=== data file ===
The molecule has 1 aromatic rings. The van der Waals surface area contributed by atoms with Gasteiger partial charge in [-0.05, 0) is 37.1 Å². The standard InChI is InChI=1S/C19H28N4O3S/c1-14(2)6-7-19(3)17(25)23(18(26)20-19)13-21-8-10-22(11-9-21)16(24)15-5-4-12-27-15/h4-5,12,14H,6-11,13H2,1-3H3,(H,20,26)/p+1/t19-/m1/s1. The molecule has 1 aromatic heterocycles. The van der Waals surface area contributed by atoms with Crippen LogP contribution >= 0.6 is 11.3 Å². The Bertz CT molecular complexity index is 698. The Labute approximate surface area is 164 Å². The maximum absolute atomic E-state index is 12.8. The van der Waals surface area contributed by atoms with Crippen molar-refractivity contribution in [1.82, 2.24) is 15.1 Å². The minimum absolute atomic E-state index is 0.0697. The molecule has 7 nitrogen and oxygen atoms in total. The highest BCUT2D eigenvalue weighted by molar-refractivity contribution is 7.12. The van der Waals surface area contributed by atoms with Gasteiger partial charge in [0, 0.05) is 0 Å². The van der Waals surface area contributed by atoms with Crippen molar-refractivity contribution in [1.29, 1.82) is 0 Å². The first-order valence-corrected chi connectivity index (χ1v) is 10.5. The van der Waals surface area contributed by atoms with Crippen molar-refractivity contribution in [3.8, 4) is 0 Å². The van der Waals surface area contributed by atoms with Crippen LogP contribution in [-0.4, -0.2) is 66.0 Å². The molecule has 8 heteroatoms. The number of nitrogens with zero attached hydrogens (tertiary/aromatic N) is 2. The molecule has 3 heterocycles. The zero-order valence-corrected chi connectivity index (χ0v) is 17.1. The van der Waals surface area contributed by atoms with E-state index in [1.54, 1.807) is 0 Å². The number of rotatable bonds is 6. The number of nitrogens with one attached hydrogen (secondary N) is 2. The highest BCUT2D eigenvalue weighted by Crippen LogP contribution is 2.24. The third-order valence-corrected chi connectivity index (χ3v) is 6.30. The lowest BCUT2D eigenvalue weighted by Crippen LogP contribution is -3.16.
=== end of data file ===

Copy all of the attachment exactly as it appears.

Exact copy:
The molecule has 1 aromatic rings. The van der Waals surface area contributed by atoms with Gasteiger partial charge in [-0.05, 0) is 37.1 Å². The standard InChI is InChI=1S/C19H28N4O3S/c1-14(2)6-7-19(3)17(25)23(18(26)20-19)13-21-8-10-22(11-9-21)16(24)15-5-4-12-27-15/h4-5,12,14H,6-11,13H2,1-3H3,(H,20,26)/p+1/t19-/m1/s1. The molecule has 1 aromatic heterocycles. The van der Waals surface area contributed by atoms with Crippen LogP contribution >= 0.6 is 11.3 Å². The Bertz CT molecular complexity index is 698. The Labute approximate surface area is 164 Å². The maximum absolute atomic E-state index is 12.8. The van der Waals surface area contributed by atoms with Crippen molar-refractivity contribution in [1.82, 2.24) is 15.1 Å². The minimum absolute atomic E-state index is 0.0697. The molecule has 7 nitrogen and oxygen atoms in total. The highest BCUT2D eigenvalue weighted by molar-refractivity contribution is 7.12. The van der Waals surface area contributed by atoms with Gasteiger partial charge in [0, 0.05) is 0 Å². The van der Waals surface area contributed by atoms with Crippen molar-refractivity contribution in [1.29, 1.82) is 0 Å². The first-order valence-corrected chi connectivity index (χ1v) is 10.5. The van der Waals surface area contributed by atoms with Crippen molar-refractivity contribution in [3.8, 4) is 0 Å². The van der Waals surface area contributed by atoms with Crippen LogP contribution in [-0.4, -0.2) is 66.0 Å². The molecule has 8 heteroatoms. The number of nitrogens with zero attached hydrogens (tertiary/aromatic N) is 2. The molecule has 3 heterocycles. The zero-order valence-corrected chi connectivity index (χ0v) is 17.1. The van der Waals surface area contributed by atoms with E-state index in [1.54, 1.807) is 0 Å². The number of rotatable bonds is 6. The number of nitrogens with one attached hydrogen (secondary N) is 2. The highest BCUT2D eigenvalue weighted by Crippen LogP contribution is 2.24. The third-order valence-corrected chi connectivity index (χ3v) is 6.30. The lowest BCUT2D eigenvalue weighted by Crippen LogP contribution is -3.16.